Incumbent House Speaker Joe Straus of San Antonio now faces two opponents in the race for the speakership: Warren Chisum of Pampa and Ken Paxton of McKinney. How do these three Republicans compare on taxpayer issues?
To get a sense of their priorities, let’s first look at their ratings on the Fiscal Responsibility Index the one full session all three were voting members, in 2007. That was Tom Craddick’s last session as speaker, and saw Mr. Chisum chairing the Appropriations Committee.
(Mr. Chisum was first elected in 1988, Mr. Paxton in 2002, and Mr. Straus in a special election of February 2005.)
The Republican average in 2007 was a 75% on the Index. Like school, a 70% is considered a passing score. Our threshold for automatic endorsement is an 80% rating.
Mr. Chisum earned a 64.29% rating in 2007.
Mr. Straus earned a 71.43% rating in 2007.
Mr. Paxton earned a 100% rating in 2007.
In 2009, our most recent, the Republican average was an 82.25%.
Mr. Chisum earned a 90% rating.
Mr. Paxton again made a perfect 100% rating.
House speakers typically do not cast votes, so Mr. Straus doesn’t have a rating from 2009. On the other hand, his committee chair appointments can be seen as a proxy. His committee chairs earned an average 54.1% — lower than the House average of 56.8%.
(Given that several of his committee chairs lost re-election bids, in primaries and the general, we recently looked at the scores of the remaining Straus committee chairs. Their rating actually fell, even with the defeat of four of his Democratic committee chairmen.)
We administer the Taxpayer Protection Pledge – a written promise with constituents to oppose and work against tax increases – in Texas. To date, only Mr. Paxton and Mr. Chisum have signed the pledge.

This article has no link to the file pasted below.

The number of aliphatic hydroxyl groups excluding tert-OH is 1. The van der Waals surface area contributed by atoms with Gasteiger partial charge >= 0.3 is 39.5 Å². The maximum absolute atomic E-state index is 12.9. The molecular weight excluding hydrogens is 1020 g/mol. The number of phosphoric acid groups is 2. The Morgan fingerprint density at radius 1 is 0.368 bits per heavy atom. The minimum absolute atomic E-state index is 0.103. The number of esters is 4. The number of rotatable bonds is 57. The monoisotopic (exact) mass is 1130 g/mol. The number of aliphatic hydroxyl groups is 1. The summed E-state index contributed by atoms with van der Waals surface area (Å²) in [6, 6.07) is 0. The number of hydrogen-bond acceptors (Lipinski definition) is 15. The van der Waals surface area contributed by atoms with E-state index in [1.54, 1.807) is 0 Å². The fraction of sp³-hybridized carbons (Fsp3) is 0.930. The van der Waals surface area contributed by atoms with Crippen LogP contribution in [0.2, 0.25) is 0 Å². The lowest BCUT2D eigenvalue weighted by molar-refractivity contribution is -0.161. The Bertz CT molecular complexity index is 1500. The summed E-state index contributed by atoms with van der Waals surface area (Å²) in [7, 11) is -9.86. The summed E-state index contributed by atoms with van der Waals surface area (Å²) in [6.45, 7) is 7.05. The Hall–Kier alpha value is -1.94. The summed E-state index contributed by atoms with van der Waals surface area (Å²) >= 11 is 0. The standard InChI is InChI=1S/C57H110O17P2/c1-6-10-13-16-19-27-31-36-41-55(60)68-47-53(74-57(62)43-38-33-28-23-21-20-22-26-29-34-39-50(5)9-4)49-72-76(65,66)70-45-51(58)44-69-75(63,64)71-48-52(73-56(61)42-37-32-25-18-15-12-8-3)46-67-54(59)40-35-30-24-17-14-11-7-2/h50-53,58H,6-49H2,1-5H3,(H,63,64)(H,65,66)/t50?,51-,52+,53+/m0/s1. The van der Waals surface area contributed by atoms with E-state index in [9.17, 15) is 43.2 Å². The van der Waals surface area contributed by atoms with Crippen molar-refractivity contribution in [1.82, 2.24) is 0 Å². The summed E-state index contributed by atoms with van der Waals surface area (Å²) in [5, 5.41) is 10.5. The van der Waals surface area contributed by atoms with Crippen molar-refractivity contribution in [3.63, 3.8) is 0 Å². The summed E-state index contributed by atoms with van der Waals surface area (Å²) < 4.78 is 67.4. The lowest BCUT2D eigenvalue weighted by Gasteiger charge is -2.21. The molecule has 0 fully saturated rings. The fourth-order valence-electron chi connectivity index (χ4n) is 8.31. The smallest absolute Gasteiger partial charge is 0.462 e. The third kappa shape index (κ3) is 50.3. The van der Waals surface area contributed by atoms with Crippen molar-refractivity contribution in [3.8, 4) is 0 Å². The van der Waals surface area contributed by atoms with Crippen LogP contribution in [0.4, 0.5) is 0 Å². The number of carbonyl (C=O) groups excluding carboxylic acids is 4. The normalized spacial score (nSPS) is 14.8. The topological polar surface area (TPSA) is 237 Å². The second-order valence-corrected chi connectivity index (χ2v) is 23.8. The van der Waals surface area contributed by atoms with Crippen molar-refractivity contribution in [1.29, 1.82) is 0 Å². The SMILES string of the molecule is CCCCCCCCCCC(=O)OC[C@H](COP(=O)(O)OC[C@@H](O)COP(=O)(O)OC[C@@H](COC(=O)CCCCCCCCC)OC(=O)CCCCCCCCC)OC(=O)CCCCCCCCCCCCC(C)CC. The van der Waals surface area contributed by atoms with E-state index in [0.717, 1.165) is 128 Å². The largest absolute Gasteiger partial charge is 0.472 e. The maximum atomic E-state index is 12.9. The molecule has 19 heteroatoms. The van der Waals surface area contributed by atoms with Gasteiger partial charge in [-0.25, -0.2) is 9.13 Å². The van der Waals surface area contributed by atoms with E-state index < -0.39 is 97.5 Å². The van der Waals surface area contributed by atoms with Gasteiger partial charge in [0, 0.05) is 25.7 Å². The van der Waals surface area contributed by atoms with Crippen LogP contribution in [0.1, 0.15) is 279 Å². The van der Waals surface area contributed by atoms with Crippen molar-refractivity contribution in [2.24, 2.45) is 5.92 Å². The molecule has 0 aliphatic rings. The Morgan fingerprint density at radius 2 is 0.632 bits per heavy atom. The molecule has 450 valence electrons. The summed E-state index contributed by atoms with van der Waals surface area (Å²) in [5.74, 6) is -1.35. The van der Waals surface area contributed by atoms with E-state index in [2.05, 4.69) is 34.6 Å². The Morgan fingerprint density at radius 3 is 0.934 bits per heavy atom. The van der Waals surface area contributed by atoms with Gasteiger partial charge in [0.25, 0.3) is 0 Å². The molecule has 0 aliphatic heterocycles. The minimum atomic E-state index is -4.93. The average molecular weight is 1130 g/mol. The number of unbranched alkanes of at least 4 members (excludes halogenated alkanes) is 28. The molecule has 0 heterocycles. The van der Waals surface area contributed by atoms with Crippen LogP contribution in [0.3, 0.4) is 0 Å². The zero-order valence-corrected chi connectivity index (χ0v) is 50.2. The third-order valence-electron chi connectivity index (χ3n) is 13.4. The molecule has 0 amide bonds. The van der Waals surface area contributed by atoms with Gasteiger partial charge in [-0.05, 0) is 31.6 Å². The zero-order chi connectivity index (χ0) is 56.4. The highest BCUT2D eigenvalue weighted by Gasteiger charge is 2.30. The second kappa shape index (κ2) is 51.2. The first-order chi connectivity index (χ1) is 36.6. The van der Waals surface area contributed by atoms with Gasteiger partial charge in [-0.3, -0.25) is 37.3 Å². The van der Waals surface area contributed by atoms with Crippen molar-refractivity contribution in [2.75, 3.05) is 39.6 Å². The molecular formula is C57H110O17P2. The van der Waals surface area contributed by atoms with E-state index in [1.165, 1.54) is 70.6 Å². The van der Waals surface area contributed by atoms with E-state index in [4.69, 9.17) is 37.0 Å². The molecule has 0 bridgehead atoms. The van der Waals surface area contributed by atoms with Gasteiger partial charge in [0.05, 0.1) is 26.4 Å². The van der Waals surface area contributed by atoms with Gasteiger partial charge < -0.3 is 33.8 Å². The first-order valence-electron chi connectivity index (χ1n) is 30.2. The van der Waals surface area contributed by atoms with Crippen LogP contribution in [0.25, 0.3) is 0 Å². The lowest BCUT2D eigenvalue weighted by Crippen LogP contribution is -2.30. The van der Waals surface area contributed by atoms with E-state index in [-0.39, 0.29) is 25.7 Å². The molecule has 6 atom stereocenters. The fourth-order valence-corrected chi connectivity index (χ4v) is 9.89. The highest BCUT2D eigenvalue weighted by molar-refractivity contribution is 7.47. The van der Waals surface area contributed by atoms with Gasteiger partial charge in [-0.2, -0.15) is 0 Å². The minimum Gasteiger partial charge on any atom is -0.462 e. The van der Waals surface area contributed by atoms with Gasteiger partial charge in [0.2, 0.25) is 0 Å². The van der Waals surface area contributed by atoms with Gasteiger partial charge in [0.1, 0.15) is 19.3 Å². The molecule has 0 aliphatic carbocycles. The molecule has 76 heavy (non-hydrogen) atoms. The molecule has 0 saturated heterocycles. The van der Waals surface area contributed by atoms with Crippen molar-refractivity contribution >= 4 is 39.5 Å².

Of the three, Mr. Paxton is the only candidate to champion stronger spending limits in Texas government. He sponsored legislation doing so in 2005, 2007 and 2009.
Mr. Paxton was the chief opponent to the business tax in 2006, while Mr. Chisum and Mr. Straus voted for it.
Mr. Straus carried the legislation abolishing the Telecommunications Infrastructure Fund tax. The tax had been extended beyond its original mandate, and passage was unanimous.
In 2007, Mr. Straus and Mr. Chisum both supported a new tax on nursing home residents, often referred to as the “granny tax.” Mr. Paxton opposed that measure.
In 2009, Mr. Paxton was the chief opponent to a bevy of new fees and higher gasoline taxes. A Straus lieutenant, State Rep. Vicki Truitt, pushed a floor vote that would have allowed the gas tax to be inserted in a transportation bill by the Senate. Mr. Chisum voted with the gas-tax proponents. Mr. Paxton successfully worked with the majority to stop it.
Mr. Paxton was lead author on the cutting-edge transparency legislation in 2007, and has continued to champion additional transparency measures.
This is the first time in modern history when Texans can express their preference on the speaker’s race and involve themselves in it. Some in the Austin power elite – including the media – don’t like it. Characteristically, they view citizen engagement as an “outside influence,” and would seem to prefer such a monumental decision to be made in some type of conclave or smoke-filled room, in which only their influence is considered.
It’s critical, though, that Texans utilize our political rights, educating ourselves about the candidates for the state’s third-ranking constitutional officer, and then engage with our representatives.